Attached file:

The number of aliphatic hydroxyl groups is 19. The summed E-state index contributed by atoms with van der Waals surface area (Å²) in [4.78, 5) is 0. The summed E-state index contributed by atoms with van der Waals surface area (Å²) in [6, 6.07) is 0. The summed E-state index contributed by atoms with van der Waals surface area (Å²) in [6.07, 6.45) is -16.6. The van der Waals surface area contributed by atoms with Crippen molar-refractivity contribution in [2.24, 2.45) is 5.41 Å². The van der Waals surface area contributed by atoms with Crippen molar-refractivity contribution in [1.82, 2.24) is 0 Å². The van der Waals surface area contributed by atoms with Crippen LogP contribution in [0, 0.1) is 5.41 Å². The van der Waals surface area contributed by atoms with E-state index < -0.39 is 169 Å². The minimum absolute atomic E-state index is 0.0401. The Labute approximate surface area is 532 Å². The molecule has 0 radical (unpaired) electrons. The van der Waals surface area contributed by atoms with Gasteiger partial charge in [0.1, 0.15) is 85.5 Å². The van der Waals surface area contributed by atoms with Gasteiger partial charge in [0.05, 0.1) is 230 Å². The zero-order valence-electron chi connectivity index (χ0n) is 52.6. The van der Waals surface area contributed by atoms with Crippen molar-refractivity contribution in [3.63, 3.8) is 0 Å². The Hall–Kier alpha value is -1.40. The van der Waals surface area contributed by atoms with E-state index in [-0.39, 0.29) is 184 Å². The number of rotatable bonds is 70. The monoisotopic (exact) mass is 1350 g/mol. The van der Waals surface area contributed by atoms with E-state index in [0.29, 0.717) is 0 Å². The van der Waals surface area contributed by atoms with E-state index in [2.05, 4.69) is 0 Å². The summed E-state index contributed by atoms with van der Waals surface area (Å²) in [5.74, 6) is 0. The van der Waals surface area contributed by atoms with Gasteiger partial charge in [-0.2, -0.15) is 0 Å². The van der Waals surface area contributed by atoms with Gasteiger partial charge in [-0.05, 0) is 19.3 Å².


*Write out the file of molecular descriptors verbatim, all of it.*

The number of aliphatic hydroxyl groups is 19. The summed E-state index contributed by atoms with van der Waals surface area (Å²) in [4.78, 5) is 0. The summed E-state index contributed by atoms with van der Waals surface area (Å²) in [6, 6.07) is 0. The summed E-state index contributed by atoms with van der Waals surface area (Å²) in [6.07, 6.45) is -16.6. The van der Waals surface area contributed by atoms with Crippen molar-refractivity contribution in [2.24, 2.45) is 5.41 Å². The van der Waals surface area contributed by atoms with Crippen molar-refractivity contribution in [1.82, 2.24) is 0 Å². The van der Waals surface area contributed by atoms with Crippen LogP contribution in [0, 0.1) is 5.41 Å². The van der Waals surface area contributed by atoms with E-state index < -0.39 is 169 Å². The minimum absolute atomic E-state index is 0.0401. The Labute approximate surface area is 532 Å². The molecule has 0 radical (unpaired) electrons. The van der Waals surface area contributed by atoms with Gasteiger partial charge in [0.1, 0.15) is 85.5 Å². The van der Waals surface area contributed by atoms with Gasteiger partial charge in [0.05, 0.1) is 230 Å². The zero-order valence-electron chi connectivity index (χ0n) is 52.6. The van der Waals surface area contributed by atoms with Crippen molar-refractivity contribution in [3.63, 3.8) is 0 Å². The Hall–Kier alpha value is -1.40. The van der Waals surface area contributed by atoms with E-state index in [-0.39, 0.29) is 184 Å². The number of rotatable bonds is 70. The monoisotopic (exact) mass is 1350 g/mol. The van der Waals surface area contributed by atoms with E-state index in [0.29, 0.717) is 0 Å². The van der Waals surface area contributed by atoms with E-state index in [2.05, 4.69) is 0 Å². The summed E-state index contributed by atoms with van der Waals surface area (Å²) in [5.74, 6) is 0. The van der Waals surface area contributed by atoms with Gasteiger partial charge in [-0.2, -0.15) is 0 Å². The van der Waals surface area contributed by atoms with Gasteiger partial charge in [-0.05, 0) is 19.3 Å².